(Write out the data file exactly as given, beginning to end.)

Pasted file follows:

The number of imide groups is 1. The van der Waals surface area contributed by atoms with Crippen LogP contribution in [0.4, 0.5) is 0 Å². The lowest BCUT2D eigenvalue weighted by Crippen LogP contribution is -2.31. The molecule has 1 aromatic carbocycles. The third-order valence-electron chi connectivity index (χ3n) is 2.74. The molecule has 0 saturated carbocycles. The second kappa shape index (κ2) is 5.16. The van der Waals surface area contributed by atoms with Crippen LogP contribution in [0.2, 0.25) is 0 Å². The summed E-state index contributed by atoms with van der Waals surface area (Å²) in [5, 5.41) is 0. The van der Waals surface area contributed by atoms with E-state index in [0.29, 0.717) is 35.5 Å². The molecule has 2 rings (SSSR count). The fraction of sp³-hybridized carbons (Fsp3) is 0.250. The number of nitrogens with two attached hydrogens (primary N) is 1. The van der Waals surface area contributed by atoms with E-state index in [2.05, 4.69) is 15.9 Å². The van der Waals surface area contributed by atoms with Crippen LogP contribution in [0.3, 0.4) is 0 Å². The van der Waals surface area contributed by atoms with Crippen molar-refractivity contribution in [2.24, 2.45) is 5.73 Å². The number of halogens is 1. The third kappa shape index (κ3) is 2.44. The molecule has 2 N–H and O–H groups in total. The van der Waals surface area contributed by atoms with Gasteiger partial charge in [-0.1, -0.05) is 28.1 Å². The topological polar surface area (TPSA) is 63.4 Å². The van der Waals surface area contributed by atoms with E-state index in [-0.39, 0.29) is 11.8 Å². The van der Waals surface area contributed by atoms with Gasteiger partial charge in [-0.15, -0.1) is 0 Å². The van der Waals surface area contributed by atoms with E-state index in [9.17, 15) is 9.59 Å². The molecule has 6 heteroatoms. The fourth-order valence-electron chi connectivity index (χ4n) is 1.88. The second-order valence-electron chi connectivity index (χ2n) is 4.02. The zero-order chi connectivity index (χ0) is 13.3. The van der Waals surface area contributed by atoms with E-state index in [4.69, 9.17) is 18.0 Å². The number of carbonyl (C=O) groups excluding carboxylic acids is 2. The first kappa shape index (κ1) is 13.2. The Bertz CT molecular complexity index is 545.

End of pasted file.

The number of imide groups is 1. The van der Waals surface area contributed by atoms with Crippen LogP contribution in [0.4, 0.5) is 0 Å². The lowest BCUT2D eigenvalue weighted by Crippen LogP contribution is -2.31. The molecule has 1 aromatic carbocycles. The third-order valence-electron chi connectivity index (χ3n) is 2.74. The molecule has 0 saturated carbocycles. The second kappa shape index (κ2) is 5.16. The van der Waals surface area contributed by atoms with Crippen LogP contribution in [0.2, 0.25) is 0 Å². The summed E-state index contributed by atoms with van der Waals surface area (Å²) in [5, 5.41) is 0. The van der Waals surface area contributed by atoms with E-state index in [0.29, 0.717) is 35.5 Å². The molecule has 2 rings (SSSR count). The fraction of sp³-hybridized carbons (Fsp3) is 0.250. The number of nitrogens with two attached hydrogens (primary N) is 1. The van der Waals surface area contributed by atoms with E-state index in [2.05, 4.69) is 15.9 Å². The van der Waals surface area contributed by atoms with Crippen LogP contribution in [0.3, 0.4) is 0 Å². The van der Waals surface area contributed by atoms with Crippen molar-refractivity contribution in [2.24, 2.45) is 5.73 Å². The number of halogens is 1. The third kappa shape index (κ3) is 2.44. The molecule has 2 N–H and O–H groups in total. The van der Waals surface area contributed by atoms with Gasteiger partial charge in [-0.1, -0.05) is 28.1 Å². The topological polar surface area (TPSA) is 63.4 Å². The van der Waals surface area contributed by atoms with E-state index in [-0.39, 0.29) is 11.8 Å². The van der Waals surface area contributed by atoms with Gasteiger partial charge in [-0.15, -0.1) is 0 Å². The van der Waals surface area contributed by atoms with E-state index in [9.17, 15) is 9.59 Å². The molecule has 6 heteroatoms. The fourth-order valence-electron chi connectivity index (χ4n) is 1.88. The second-order valence-electron chi connectivity index (χ2n) is 4.02. The zero-order chi connectivity index (χ0) is 13.3. The van der Waals surface area contributed by atoms with E-state index in [4.69, 9.17) is 18.0 Å². The number of carbonyl (C=O) groups excluding carboxylic acids is 2. The first kappa shape index (κ1) is 13.2. The Bertz CT molecular complexity index is 545.